2015 Skoda Octavia Scout 4x4 Review

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Australia’s affordable, rough-and-tumble family wagon market has for more than a decade belonged to the Subaru Outback, but the new Skoda Octavia Scout 4x4 is making a serious play for its own chunk of the action.

The second-generation, Octavia wagon-based Scout has grown 10cm in both overall length and wheelbase to measure 4.69 metres from its distinctive grey plastic-clad nose to its tail, leaving it now just 13cm shy of the new-generation Outback.

However the Czech brand’s renowned packaging efficiency means that, though smaller outside, the Octavia Scout actually boasts 76 litres more cargo space than its Japanese rival, offering a whopping 588L of boot room – a figure that also humbles most full-size family SUVs.

Additionally, the Scout is now much more accessible than before. Previously priced at $39,990 before on-road costs, the new model now tempts tyre-kickers with a $32,990 entry point that undercuts the Outback by $2500.

For the first time, the Octavia Scout is also available with a turbocharged petrol engine, as well as a pair of low- and high-power diesel units, giving buyers more choice.

We started our drive at the Tasmanian launch of the Skoda Octavia Scout 4x4 in the first of that trio, the 132TSI Premium (priced from $38,590), which pairs a familiar 132kW/280Nm 1.8-litre four-cylinder petrol with a six-speed dual-clutch automatic transmission.

Initial impressions are that it’s a valuable addition to the line-up, and we’re not surprised Skoda expects the 132TSI to make up half of all Scout sales locally.

The engine delivers peak torque from a remarkably low 1350rpm, helping it pull confidently from down low. It’s progressive through its mid range too, as all 280 Newton-metres remain on tap to 4000rpm.

It’s a quiet and refined unit, if not particularly characterful, and it forms an impressive partnership with the dual-clutch gearbox, which makes swift, well timed changes and doesn’t seem as prone to low-speed lurching as some others of its breed.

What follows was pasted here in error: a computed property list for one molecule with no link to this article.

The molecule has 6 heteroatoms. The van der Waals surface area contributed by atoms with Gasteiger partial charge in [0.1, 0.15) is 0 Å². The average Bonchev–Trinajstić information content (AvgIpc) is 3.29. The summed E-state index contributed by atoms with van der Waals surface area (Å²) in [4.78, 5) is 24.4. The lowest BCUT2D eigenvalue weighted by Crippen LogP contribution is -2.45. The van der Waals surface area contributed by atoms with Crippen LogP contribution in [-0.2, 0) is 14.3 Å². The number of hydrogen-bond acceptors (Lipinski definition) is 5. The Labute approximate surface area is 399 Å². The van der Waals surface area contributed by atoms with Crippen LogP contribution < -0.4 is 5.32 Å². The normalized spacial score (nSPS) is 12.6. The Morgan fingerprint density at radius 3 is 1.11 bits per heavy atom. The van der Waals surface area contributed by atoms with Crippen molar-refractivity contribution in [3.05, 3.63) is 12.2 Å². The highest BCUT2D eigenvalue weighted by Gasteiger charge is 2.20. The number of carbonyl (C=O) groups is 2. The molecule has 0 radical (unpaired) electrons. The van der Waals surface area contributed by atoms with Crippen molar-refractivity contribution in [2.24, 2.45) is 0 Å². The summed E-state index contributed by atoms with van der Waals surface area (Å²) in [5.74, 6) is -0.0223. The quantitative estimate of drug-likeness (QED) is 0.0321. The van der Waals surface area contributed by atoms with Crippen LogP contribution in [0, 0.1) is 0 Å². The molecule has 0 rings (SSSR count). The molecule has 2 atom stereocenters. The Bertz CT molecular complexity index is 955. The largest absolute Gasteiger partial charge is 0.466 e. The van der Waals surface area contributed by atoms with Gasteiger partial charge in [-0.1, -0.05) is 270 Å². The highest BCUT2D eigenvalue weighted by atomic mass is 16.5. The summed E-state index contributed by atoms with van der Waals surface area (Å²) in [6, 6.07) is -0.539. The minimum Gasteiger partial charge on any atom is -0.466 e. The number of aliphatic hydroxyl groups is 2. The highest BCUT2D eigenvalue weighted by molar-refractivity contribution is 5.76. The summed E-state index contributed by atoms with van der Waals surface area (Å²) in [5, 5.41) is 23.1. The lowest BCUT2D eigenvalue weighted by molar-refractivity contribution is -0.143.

Next up was the new entry variant, the 110TDI, which combines a 110kW/340Nm 2.0-litre four-cylinder turbo diesel engine with a six-speed manual transmission.

Despite being the price leader, the presence of a clutch pedal means it’s likely to be the least popular variant on our shores. But those who aren’t troubled by the thought of putting their left limbs to use are in for a treat, because the 110TDI’s drivetrain is sweet.

The base diesel weighs only four kilograms more than the petrol variant (1561kg vs 1557kg) yet it produces an extra 60Nm, and while it’s not all available from as low in the rev range, its 1750-3000rpm peak torque band means it’s adequately responsive around town and meaty for overtaking on the open road.

The manual shift is clean and precise, and the clutch pedal is light and easy.

It’s the engine’s refinement that impresses most, however, with smooth, muted tones permeating the cabin, and almost none of the traditional trademark diesel clatter.

We didn’t get the opportunity to test the range-topping $41,390 135TDI Premium at the launch, though experience with the drivetrain in the regular Octavia wagon – where it’s deemed strong enough to be branded with the company’s RS performance badge – assures that it’s smooth and grunty with a fantastic mid range.

The engine delivers 135kW between 3500-4000rpm and 380Nm from 1750-3250rpm and, paired with the same six-speed dual-clutch, matches the petrol’s 7.8-second claimed 0-100km/h acceleration time.

Both diesels have an 1800kg braked towing capacity while the petrol can pull 1600kg. Unbraked, all three are rated at 750kg.

The diesel duo heads the efficiency stakes, with both rated at 5.3 litres per 100 kilometres on the combined cycle, while the petrol claims 7.1L/100km. On test the 110TDI showed an impressive 5.6L/100km on its trip computer while the 132TSI used just over 9L/100km across a mix of dirt, country roads and highways.

On all of those surfaces, the Skoda Octavia Scout offers ride comfort that most of the SUVs that will outsell it many times over could only dream of.